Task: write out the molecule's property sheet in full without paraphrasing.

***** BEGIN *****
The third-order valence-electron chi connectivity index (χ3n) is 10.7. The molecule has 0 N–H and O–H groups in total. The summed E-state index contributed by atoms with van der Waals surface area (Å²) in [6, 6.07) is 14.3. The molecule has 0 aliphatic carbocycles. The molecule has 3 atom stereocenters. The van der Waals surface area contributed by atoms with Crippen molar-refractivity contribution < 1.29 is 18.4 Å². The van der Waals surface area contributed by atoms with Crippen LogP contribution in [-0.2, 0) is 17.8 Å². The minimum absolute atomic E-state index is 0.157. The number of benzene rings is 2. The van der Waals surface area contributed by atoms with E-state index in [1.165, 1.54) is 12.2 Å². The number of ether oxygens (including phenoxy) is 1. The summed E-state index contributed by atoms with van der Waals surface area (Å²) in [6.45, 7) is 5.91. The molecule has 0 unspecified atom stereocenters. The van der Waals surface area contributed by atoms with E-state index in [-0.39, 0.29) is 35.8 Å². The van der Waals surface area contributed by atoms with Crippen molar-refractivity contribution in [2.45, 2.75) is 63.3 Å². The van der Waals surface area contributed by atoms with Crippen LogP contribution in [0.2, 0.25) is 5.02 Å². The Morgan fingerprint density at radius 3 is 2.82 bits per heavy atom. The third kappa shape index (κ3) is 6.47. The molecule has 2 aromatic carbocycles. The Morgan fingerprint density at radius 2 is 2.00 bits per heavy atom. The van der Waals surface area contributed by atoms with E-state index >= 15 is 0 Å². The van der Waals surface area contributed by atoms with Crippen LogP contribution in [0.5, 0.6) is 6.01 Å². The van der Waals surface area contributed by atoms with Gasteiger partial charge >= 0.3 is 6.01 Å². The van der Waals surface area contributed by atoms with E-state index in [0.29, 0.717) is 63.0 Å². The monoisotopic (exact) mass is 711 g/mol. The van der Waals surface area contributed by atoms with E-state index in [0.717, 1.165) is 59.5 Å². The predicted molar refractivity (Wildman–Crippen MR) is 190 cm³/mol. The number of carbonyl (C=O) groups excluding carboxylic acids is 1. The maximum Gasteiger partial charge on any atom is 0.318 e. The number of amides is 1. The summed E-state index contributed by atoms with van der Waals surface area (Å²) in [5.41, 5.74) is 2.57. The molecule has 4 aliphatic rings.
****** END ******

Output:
The third-order valence-electron chi connectivity index (χ3n) is 10.7. The molecule has 0 N–H and O–H groups in total. The summed E-state index contributed by atoms with van der Waals surface area (Å²) in [6, 6.07) is 14.3. The molecule has 0 aliphatic carbocycles. The molecule has 3 atom stereocenters. The van der Waals surface area contributed by atoms with Crippen molar-refractivity contribution < 1.29 is 18.4 Å². The van der Waals surface area contributed by atoms with Crippen LogP contribution in [-0.2, 0) is 17.8 Å². The minimum absolute atomic E-state index is 0.157. The number of benzene rings is 2. The van der Waals surface area contributed by atoms with E-state index in [1.165, 1.54) is 12.2 Å². The number of ether oxygens (including phenoxy) is 1. The summed E-state index contributed by atoms with van der Waals surface area (Å²) in [6.45, 7) is 5.91. The molecule has 0 unspecified atom stereocenters. The van der Waals surface area contributed by atoms with E-state index in [-0.39, 0.29) is 35.8 Å². The van der Waals surface area contributed by atoms with Crippen molar-refractivity contribution in [2.45, 2.75) is 63.3 Å². The van der Waals surface area contributed by atoms with Crippen LogP contribution in [0.2, 0.25) is 5.02 Å². The Morgan fingerprint density at radius 3 is 2.82 bits per heavy atom. The third kappa shape index (κ3) is 6.47. The molecule has 2 aromatic carbocycles. The Morgan fingerprint density at radius 2 is 2.00 bits per heavy atom. The van der Waals surface area contributed by atoms with E-state index >= 15 is 0 Å². The van der Waals surface area contributed by atoms with Crippen LogP contribution in [0.5, 0.6) is 6.01 Å². The van der Waals surface area contributed by atoms with Gasteiger partial charge >= 0.3 is 6.01 Å². The van der Waals surface area contributed by atoms with E-state index in [0.29, 0.717) is 63.0 Å². The monoisotopic (exact) mass is 711 g/mol. The van der Waals surface area contributed by atoms with E-state index in [0.717, 1.165) is 59.5 Å². The predicted molar refractivity (Wildman–Crippen MR) is 190 cm³/mol. The number of carbonyl (C=O) groups excluding carboxylic acids is 1. The maximum Gasteiger partial charge on any atom is 0.318 e. The number of amides is 1. The summed E-state index contributed by atoms with van der Waals surface area (Å²) in [5.41, 5.74) is 2.57. The molecule has 4 aliphatic rings.